When America’s Founding Fathers had won their revolution, they were presented with a challenge. What oath should be sworn? The oath binds the holder to his office, but by practice and tradition it went far beyond mere legality, imparting moral duties as well. As British subjects they were used to swearing an oath of personal fealty to the Hannoverian monarch. Surely the president should swear an oath to the Constitution, but what about those who served him? Should they not swear an oath to the president? But the Founding Fathers knew Cicero, and they knew De Officiis–the oath which was to be taken must describe the essence of the new state and the relationship that the officeholder had to it. Setting the president up as a substitute for the king would be an act of betrayal. The firebrand Thomas Paine furnished the answer in Common Sense:
But where says some is the king of America? I’ll tell you Friend, he reigns above, and doth not make havoc of mankind like the Royal of Britain. Yet that we may not appear to be defective even in earthly honors, let a day be solemnly set apart for proclaiming the charter; let it be brought forth placed on the divine law, the word of God; let a crown be placed thereon, by which the world may know, that so far as we approve of monarchy, that in America the law is king. For as in absolute governments the king is law, so in free countries the law ought to be king; and there ought to be no other. But lest any ill use should afterwards arise, let the crown at the conclusion of the ceremony be demolished, and scattered among the people whose right it is.
In 1789, the First Congress prescribed first the oath for civil servants and then, in the Judiciary Act, for judicial officers, providing in its core “I will faithfully and impartially discharge and perform all the duties incumbent on me, according to the best of my abilities and understanding, agreeably to the Constitution, and laws of the United States.”
Cambridge University Press has just published Steve Sheppard’s new book I Do Solemnly Swear, an inquiry into the moral obligations of legal officials. Like Sir Edward Coke before him, Sheppard has taken a series of quotations from De Officiis as the epigram for each chapter, which in a sense is an extended meditation on Cicero’s text and an ample demonstration of its modernity. The work is a wonderful discussion of material that is, to our lasting harm, long underappreciated.
While serving as a quæstor (inspector general) in Sicily at the outset of his career, Cicero brought charges against the provincial governor for corruption and secured his conviction and removal, which led to Cicero being recognized as one of the great public integrity prosecutors of his age. At this time he also discovered the tomb of the great mathematician Archimedes and paid homage to him. Benjamin West, a Pennsylvania artist who made his career in London, portrayed the scene in this Neoclassical work from 1797, executed using what West considered to be Venetian techniques from the age of Titian. In 1804, West reexecuted the painting in his own style.
Listen to a performance of Johann Sebastian Bach’s motet “Der Geist hilft unsrer Schwachheit auf” BWV 226 (1729). The theme is thanksgiving for a life of faithful service, it was composed as a memorial for the rector of the St. Thomas School, Johann Heinrich Ernesti. The text is taken from Romans 8:26-27. Here the work is performed, just as the original was, by the Boys Choir of the Thomaskirche in Leipzig.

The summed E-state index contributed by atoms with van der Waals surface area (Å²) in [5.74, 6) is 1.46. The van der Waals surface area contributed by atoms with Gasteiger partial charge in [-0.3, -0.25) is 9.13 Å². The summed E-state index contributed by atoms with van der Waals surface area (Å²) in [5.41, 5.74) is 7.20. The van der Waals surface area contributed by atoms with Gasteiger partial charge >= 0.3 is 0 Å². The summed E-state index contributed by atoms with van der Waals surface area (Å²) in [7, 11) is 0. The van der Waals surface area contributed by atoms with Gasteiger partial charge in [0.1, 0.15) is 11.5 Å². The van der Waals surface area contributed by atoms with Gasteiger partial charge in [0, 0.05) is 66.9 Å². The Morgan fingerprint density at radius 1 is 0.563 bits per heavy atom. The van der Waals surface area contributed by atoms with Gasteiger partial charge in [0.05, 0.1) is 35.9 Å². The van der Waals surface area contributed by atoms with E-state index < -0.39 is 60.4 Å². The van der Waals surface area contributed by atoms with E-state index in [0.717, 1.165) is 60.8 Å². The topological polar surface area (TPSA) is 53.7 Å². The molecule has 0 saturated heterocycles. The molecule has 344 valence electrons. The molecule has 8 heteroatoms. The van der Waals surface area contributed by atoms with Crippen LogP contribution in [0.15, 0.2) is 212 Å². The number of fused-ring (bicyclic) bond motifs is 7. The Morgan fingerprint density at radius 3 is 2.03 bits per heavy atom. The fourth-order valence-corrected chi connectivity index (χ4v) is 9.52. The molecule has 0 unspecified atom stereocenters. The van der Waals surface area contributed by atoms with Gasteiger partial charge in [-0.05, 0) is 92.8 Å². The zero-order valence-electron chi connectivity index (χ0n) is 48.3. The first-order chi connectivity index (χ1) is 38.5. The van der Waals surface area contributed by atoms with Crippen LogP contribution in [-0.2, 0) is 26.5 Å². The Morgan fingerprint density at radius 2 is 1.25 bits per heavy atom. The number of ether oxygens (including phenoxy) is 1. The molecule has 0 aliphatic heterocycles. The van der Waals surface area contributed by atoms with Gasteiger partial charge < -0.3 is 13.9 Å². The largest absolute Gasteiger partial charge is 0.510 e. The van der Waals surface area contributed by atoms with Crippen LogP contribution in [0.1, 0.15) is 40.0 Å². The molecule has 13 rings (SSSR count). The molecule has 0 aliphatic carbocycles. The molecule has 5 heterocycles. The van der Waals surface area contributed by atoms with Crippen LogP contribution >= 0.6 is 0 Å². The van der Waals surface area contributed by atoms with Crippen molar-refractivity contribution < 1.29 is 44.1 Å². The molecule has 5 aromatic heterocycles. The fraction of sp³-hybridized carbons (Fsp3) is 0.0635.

More from Scott Horton:
Six Questions — October 18, 2014, 8:00 pm
Nathaniel Raymond on CIA interrogation techniques.
On a Friday evening in January, a thousand people at the annual California Native Plant Society conference in San Jose settled down to a banquet and a keynote speech delivered by an environmental historian named Jared Farmer. His chosen topic was the eucalyptus tree and its role in California’s ecology and history. The address did not go well. Eucalyptus is not a native plant but a Victorian import from Australia. In the eyes of those gathered at the San Jose DoubleTree, it qualified as “invasive,” “exotic,” “alien” — all dirty words to this crowd, who were therefore convinced that the tree was dangerously combustible, unfriendly to birds, and excessively greedy in competing for water with honest native species.
In his speech, Farmer dutifully highlighted these ugly attributes, but also quoted a few more positive remarks made by others over the years. This was a reckless move. A reference to the tree as “indigenously Californian” elicited an abusive roar, as did an observation that without the aromatic import, the state would be like a “home without its mother.” Thereafter, the mild-mannered speaker was continually interrupted by boos, groans, and exasperated gasps. Only when he mentioned the longhorn beetle, a species imported (illegally) from Australia during the 1990s with the specific aim of killing the eucalyptus, did he earn a resounding cheer.
Percentage of Britons who cannot name the city that provides the setting for the musical Chicago:
An Australian entrepreneur was selling oysters raised in tanks laced with Viagra.
A tourism company in Australia announced a service that will allow users to take the “world’s biggest selfies,” and a Texas man accidentally killed himself while trying to pose for a selfie with a handgun.
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“Shelby is waiting for something. He himself does not know what it is. When it comes he will either go back into the world from which he came, or sink out of sight in the morass of alcoholism or despair that has engulfed other vagrants.”